Hello, blog! Long time without posting. Here I am again.
My attention was caught a few days ago by a contest posted by Tokutek.
This is a company that makes a proprietary engine for MySQL. In their contest, they claim that it takes 20 days to insert 1 billion records into a InnoDB table, and that MyISAM is not even up to the task. In their example, InnoDB inserts 404 rows per second and MyISAM died after a few days of inserting 93 rows per second.
It looks farfetched to me. Surely you can do better than that.
Now, I don't have a quad 3.16Ghz Xeon server with 16GB RAM available like the one used by Tokutek, and so I tried with a modest quad 2.7Ghz AMD, 8GB RAM server. The problem is mostly the same. Once your index becomes bigger than the available RAM, you are in the glue. The only difference is that my server was slower.
I didn't try with InnoDB, but I tackled the MyISAM case at once. Using MySQL 5.1, I just added 400 partitions to the contest table, partitioning by range of 50 million records. And I made a simple Perl script that produces INSERT statements with 50,000 rows each.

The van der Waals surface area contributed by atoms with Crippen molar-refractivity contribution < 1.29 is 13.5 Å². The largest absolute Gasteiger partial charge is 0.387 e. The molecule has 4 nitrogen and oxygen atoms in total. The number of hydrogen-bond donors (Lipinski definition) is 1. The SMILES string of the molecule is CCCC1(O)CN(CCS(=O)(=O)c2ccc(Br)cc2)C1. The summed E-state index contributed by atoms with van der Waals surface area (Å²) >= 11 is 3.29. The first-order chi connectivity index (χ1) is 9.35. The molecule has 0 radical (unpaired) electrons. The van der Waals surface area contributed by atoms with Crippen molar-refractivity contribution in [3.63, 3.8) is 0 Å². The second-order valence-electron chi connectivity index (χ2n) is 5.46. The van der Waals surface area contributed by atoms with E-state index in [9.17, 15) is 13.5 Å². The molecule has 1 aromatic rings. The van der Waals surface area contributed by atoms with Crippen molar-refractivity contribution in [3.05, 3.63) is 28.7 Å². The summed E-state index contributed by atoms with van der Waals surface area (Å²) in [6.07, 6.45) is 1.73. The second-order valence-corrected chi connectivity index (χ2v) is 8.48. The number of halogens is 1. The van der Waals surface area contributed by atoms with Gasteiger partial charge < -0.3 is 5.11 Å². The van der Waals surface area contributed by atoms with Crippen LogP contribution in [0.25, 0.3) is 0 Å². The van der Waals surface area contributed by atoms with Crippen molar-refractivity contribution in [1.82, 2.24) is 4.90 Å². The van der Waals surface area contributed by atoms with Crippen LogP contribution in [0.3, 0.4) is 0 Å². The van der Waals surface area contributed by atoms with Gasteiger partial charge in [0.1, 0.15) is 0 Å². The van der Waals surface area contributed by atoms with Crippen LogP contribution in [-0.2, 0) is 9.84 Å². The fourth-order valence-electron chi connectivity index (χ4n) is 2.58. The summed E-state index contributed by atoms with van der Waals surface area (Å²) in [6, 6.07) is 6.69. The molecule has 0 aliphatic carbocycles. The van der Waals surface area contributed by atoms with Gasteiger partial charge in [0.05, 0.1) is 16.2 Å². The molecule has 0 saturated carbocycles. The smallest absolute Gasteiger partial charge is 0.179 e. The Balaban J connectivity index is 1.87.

The result? I inserted the rows into a MyISAM table at an average rate of 8,800 rows per second, with peaks of 25,000 rps. The speed did never drop below 5,000 rps anyway. The whole operation took 31.5 hours. That's much less than 20 days, and surely a hell of a lot less than the projected 167 days that should be needed for MyISAM according to the contest slides.
Should I claim the ridiculous contest prize? (a $100 Starbucks card? Gimme a break!)
No. I just wanted to make a point. The above instructions are enough for anyone savvy to reproduce the case. If the prize changes, and becomes a $2,000 donation to the FSF, for example, I will release the code that I used. In the meantime, enjoy your own tests!
While I was testing, I saw that MySQL released 5.1.30-GA. Great!. I used 5.1.29 for my experiment. Had I known about the release, I would have waited two days. Anyway, if you believe TokuTek benchmarks, using 5.1 partitions will result in a performance 200 times better than the original. There must be something wrong in their method.